On August 8, the U.S. Access Board issued a final rule on accessibility guidelines for pedestrian facilities in the public right-of-way. These guidelines inform federal, state, and local government agencies on how to make their pedestrian facilities, such as sidewalks, crosswalks, shared use paths, and on-street parking, accessible to people with disabilities. The final rule is effective September 7, 2023.
Key accessible features of pedestrian facilities specified in these guidelines include:
Pedestrian Access Routes: Sidewalks, shared use paths, and other pedestrian circulation paths must contain a “pedestrian access route,” which is required to be accessible to and traversable by individuals with disabilities. The portions of these sidewalks and paths that comprise the pedestrian access route must be wide enough to minimize the possibility of a pedestrian using a mobility device falling into a roadway when passed by another pedestrian. Pedestrian access routes have specified cross slopes and running slopes so that they are traversable by pedestrians using manual wheelchairs or other mobility aids without exhaustive effort. Surfaces of paths in the pedestrian access route must be firm, stable, and slip resistant, without large openings or abrupt changes in level. Objects may not hazardously protrude onto sidewalks, shared use paths, or other pedestrian circulation paths.
Alternate Pedestrian Access Routes: When an entity closes a pedestrian access route for construction, it must provide a temporary alternate pedestrian access route with basic accessible features. Alternate pedestrian access routes ensure that construction in the public right-of-way does not prevent pedestrians with disabilities from reaching their destinations.
Accessible Pedestrian Signals: All new and altered pedestrian signal heads installed at crosswalks must include “accessible pedestrian signals” (APS), which have audible and vibrotactile features indicating the walk interval so that a pedestrian who is blind or has low vision will know when to cross the street. Pedestrian push buttons must be located within a reach range such that a person seated in a wheelchair can reach them. The walk speed used to calculate the crossing time allows pedestrians with disabilities sufficient time to cross.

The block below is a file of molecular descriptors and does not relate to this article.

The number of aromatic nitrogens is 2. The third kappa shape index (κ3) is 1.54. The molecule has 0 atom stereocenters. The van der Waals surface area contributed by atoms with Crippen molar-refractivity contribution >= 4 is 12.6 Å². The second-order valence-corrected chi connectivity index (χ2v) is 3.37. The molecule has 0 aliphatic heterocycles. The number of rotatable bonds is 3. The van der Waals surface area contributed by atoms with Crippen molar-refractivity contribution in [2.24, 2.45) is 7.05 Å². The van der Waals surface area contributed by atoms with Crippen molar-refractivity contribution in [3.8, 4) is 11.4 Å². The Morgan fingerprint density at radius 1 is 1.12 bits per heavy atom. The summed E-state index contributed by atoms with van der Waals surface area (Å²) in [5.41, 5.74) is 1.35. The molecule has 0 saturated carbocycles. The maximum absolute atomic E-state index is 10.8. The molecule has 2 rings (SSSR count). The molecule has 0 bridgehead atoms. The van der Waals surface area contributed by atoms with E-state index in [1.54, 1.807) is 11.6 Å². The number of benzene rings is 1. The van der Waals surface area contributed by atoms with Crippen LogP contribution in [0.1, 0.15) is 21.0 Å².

Crosswalks: Curb ramps and detectable warning surfaces are required where a pedestrian circulation path meets a vehicular way. Crosswalks at multilane roundabouts and channelized turn lanes must have additional treatments that alert motorists to the presence of pedestrians or slow or stop traffic at those crosswalks.
Transit Stops: Boarding and alighting areas at sidewalk or street level, as well as elevated boarding platforms, must be sized and situated such that a person with a disability can board and alight buses and rail cars. Pedestrian access routes must connect boarding and alighting areas and boarding platforms to other pedestrian facilities. Transit shelters must have clear space for use by a person in a wheelchair.
On-Street Parking: On-street non-residential parking must have designated accessible parking spaces sized so that a person with a disability may exit a parked vehicle and maneuver to the sidewalk without entering a vehicular way. Standard size designated accessible on-street parking spaces must be situated near an existing crosswalk with curb ramps.
These minimum guidelines will become enforceable once they are adopted, with or without modifications, as mandatory standards under the ADA by the U.S. Department of Justice (DOJ) and the U.S. Department of Transportation (USDOT), or the four federal agencies that set standards for the federal government under the Architectural Barriers Act: the U.S. Postal Service (USPS), General Services Administration (GSA), U.S. Department of Defense (DOD), and U.S. Department of Housing and Urban Development (HUD).
Learn more about the ADA and local government requirements in VLCT’s Improve Accessibility Toolkit.